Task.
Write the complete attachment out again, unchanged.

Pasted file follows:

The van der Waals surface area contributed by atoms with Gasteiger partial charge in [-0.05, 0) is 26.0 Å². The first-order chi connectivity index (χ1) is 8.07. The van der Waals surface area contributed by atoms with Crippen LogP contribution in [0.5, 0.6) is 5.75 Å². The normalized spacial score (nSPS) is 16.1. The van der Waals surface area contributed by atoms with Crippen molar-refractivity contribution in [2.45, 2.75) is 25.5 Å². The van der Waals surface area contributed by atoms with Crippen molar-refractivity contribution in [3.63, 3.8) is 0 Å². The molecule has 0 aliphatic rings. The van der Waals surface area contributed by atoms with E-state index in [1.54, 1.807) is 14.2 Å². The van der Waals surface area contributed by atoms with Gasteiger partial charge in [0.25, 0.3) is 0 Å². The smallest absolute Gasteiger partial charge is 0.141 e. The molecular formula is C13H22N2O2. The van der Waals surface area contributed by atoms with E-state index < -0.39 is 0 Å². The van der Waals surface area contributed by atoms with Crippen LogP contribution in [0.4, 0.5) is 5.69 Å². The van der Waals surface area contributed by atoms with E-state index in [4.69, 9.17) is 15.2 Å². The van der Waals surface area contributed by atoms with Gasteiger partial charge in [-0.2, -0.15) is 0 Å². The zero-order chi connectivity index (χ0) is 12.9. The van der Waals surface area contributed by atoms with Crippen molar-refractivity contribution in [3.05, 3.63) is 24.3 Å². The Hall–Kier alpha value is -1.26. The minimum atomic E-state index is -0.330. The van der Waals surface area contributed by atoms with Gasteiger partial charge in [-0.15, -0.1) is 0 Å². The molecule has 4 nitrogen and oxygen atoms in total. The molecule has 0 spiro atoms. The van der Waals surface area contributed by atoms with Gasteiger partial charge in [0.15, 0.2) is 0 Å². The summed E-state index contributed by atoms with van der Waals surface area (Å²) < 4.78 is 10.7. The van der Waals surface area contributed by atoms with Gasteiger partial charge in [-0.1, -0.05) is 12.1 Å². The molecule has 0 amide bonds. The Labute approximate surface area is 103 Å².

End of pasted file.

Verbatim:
The van der Waals surface area contributed by atoms with Gasteiger partial charge in [-0.05, 0) is 26.0 Å². The first-order chi connectivity index (χ1) is 8.07. The van der Waals surface area contributed by atoms with Crippen LogP contribution in [0.5, 0.6) is 5.75 Å². The normalized spacial score (nSPS) is 16.1. The van der Waals surface area contributed by atoms with Crippen molar-refractivity contribution in [2.45, 2.75) is 25.5 Å². The van der Waals surface area contributed by atoms with Crippen molar-refractivity contribution in [3.63, 3.8) is 0 Å². The molecule has 0 aliphatic rings. The van der Waals surface area contributed by atoms with E-state index in [1.54, 1.807) is 14.2 Å². The van der Waals surface area contributed by atoms with Gasteiger partial charge in [0.25, 0.3) is 0 Å². The smallest absolute Gasteiger partial charge is 0.141 e. The molecular formula is C13H22N2O2. The van der Waals surface area contributed by atoms with E-state index < -0.39 is 0 Å². The van der Waals surface area contributed by atoms with Crippen LogP contribution in [0.4, 0.5) is 5.69 Å². The van der Waals surface area contributed by atoms with E-state index in [4.69, 9.17) is 15.2 Å². The van der Waals surface area contributed by atoms with Gasteiger partial charge in [-0.2, -0.15) is 0 Å². The zero-order chi connectivity index (χ0) is 12.9. The van der Waals surface area contributed by atoms with Crippen molar-refractivity contribution in [3.05, 3.63) is 24.3 Å². The Hall–Kier alpha value is -1.26. The minimum atomic E-state index is -0.330. The van der Waals surface area contributed by atoms with Gasteiger partial charge in [-0.15, -0.1) is 0 Å². The molecule has 4 nitrogen and oxygen atoms in total. The molecule has 0 spiro atoms. The van der Waals surface area contributed by atoms with Gasteiger partial charge in [0.15, 0.2) is 0 Å². The summed E-state index contributed by atoms with van der Waals surface area (Å²) < 4.78 is 10.7. The van der Waals surface area contributed by atoms with Gasteiger partial charge in [-0.1, -0.05) is 12.1 Å². The molecule has 0 amide bonds. The Labute approximate surface area is 103 Å².